The federal monitor in charge of overseeing Westchester County's compliance with its affordable housing settlement is concerned that Conifer Realty's Chappaqua Station proposal could lead to its residents being isolated and stigmatized.
In a letter dated July 12, James E. Johnson - about concerns in an April letter - acknowledged getting feedback from Conifer to his spring correspondance.
"This letter sets forth my concern that this project, as currently designed, will not further the goals of the consent decree [the housing settlement] and raises the risk of significant stigmatization and isolation of residents," he said. "As a result, this project also raises the risk of having a negative impact on the community."
The site, located at the end of Hunts Place and making up 0.38 acres, is believed by the monitor to be isolated because it is bound by train tracks, the Saw Mill River Parkway and the Route 120 bridge.
Johnson wrote that a member of his team has reviewed Conifer's previous developments and that he review its properties portfolio online. From his findings, Johnson praised Conifer, writing that it "has a recording which should give many comfort with its ability to develop attractive and successful affordable housing. He cited a nearby foot bridge being used for leaving the site as an isolating example. Having the site separated from its surroundings, Johnson believes, can enable stigma.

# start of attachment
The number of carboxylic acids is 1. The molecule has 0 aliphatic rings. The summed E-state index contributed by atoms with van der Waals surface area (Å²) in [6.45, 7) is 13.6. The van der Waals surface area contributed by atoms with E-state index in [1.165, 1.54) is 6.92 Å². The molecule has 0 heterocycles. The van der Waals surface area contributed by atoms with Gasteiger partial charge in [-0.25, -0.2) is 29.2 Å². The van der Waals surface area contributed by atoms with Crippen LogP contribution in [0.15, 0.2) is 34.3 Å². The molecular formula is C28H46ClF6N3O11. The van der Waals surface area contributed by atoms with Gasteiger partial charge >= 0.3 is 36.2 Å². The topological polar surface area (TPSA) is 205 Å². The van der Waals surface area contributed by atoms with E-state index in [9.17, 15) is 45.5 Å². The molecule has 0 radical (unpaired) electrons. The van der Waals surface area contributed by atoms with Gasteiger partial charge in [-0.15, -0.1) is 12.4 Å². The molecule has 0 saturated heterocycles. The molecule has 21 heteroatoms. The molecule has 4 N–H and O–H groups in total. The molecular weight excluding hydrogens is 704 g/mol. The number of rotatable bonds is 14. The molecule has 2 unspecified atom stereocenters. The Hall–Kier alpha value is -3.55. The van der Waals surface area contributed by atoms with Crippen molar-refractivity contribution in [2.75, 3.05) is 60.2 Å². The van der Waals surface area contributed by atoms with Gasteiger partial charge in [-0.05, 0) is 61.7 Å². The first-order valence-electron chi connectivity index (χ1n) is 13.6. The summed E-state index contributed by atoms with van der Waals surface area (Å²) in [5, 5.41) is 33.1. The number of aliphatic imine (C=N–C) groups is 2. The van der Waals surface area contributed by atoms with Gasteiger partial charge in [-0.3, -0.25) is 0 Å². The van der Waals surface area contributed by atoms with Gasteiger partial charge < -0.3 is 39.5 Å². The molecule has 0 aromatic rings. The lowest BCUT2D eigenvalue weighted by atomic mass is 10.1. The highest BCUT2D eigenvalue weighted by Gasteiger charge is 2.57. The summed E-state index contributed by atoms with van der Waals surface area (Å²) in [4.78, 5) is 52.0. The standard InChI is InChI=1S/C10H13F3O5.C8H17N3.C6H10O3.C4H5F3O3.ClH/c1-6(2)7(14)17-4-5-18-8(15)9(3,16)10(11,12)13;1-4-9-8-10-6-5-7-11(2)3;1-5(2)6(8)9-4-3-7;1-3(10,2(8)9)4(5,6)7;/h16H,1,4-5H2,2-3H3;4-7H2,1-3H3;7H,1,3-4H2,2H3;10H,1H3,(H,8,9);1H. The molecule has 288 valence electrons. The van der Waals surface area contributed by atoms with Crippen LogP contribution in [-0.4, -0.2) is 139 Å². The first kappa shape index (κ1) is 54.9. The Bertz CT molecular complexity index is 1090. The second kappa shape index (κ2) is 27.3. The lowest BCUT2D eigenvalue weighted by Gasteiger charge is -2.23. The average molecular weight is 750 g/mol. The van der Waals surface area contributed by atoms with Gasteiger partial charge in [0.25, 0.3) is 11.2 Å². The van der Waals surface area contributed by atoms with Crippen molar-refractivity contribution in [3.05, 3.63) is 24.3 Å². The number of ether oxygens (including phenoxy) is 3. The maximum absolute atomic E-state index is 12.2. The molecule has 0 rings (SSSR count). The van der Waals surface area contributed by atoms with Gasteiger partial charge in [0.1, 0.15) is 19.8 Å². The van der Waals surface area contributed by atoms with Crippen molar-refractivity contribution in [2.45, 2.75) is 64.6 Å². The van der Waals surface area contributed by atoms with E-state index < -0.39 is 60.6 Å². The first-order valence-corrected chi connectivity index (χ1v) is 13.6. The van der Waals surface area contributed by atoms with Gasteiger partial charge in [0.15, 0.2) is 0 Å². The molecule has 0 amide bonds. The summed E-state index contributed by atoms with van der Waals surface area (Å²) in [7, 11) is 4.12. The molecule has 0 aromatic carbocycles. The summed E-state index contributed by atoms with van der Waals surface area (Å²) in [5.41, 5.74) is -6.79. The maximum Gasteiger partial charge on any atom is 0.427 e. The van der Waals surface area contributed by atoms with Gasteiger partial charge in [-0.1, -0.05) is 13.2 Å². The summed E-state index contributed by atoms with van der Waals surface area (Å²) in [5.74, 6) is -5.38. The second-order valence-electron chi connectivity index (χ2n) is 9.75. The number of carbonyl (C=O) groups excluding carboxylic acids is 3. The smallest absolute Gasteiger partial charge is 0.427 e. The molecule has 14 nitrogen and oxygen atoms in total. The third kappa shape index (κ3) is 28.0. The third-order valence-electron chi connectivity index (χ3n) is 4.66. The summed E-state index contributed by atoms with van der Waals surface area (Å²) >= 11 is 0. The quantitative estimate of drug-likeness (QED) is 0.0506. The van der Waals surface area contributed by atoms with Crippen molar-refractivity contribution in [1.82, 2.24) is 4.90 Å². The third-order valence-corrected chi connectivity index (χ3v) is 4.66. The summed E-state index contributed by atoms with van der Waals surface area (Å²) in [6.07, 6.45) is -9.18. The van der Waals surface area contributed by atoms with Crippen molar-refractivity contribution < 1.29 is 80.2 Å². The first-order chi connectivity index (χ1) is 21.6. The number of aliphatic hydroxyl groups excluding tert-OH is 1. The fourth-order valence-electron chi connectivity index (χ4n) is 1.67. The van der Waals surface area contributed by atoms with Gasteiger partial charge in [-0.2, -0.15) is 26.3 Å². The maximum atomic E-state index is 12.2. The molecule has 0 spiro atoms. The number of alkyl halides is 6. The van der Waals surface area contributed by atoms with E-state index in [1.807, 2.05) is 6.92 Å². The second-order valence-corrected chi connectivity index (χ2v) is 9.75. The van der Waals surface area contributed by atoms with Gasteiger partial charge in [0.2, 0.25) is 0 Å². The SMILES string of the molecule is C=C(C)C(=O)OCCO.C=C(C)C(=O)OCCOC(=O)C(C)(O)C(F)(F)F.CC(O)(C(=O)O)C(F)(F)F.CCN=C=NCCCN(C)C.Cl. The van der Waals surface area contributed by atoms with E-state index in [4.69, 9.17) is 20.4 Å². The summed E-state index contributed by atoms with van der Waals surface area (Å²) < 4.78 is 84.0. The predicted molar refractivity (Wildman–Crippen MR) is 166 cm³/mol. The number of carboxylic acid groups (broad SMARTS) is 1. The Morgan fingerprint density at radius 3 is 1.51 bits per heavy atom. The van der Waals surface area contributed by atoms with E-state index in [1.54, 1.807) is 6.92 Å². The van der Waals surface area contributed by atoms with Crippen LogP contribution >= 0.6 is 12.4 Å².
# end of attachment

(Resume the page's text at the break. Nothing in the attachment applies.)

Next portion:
However, Johnson believes that Conifer's plan can be improved, based on feedback from architects that he consulted.
Johnson also felt that the building's exterior deisng is one that could give a mark for its residents being separated from the rest of Chappaqua.
Going forward, Johnson explained that the monitoring team will meet with architects to work on potential measures to make the proposal in line with the goals of the settlement. The settlement, agreed to in 2009, requires that 750 units of what is deemed to be "fair and affordable housing" be built over a 7-year period in any predominently white communities, which New Castle falls under demographically.
Johnson's concerns about stigma and isolation by local opposition to the proposal.
Meanwhile, the New Castle Town Board will be undertaking an environmental review of the plan. Last week, the town board voted to refer the project to the Planning Board and Architectural Review Board for advisory feedback. Conifer needs approval of a special permit from the town board in order to move forward with the proposal.
A copy of Johnson's full letter is attached as a PDF file. The letter was posted on New Castle's town website.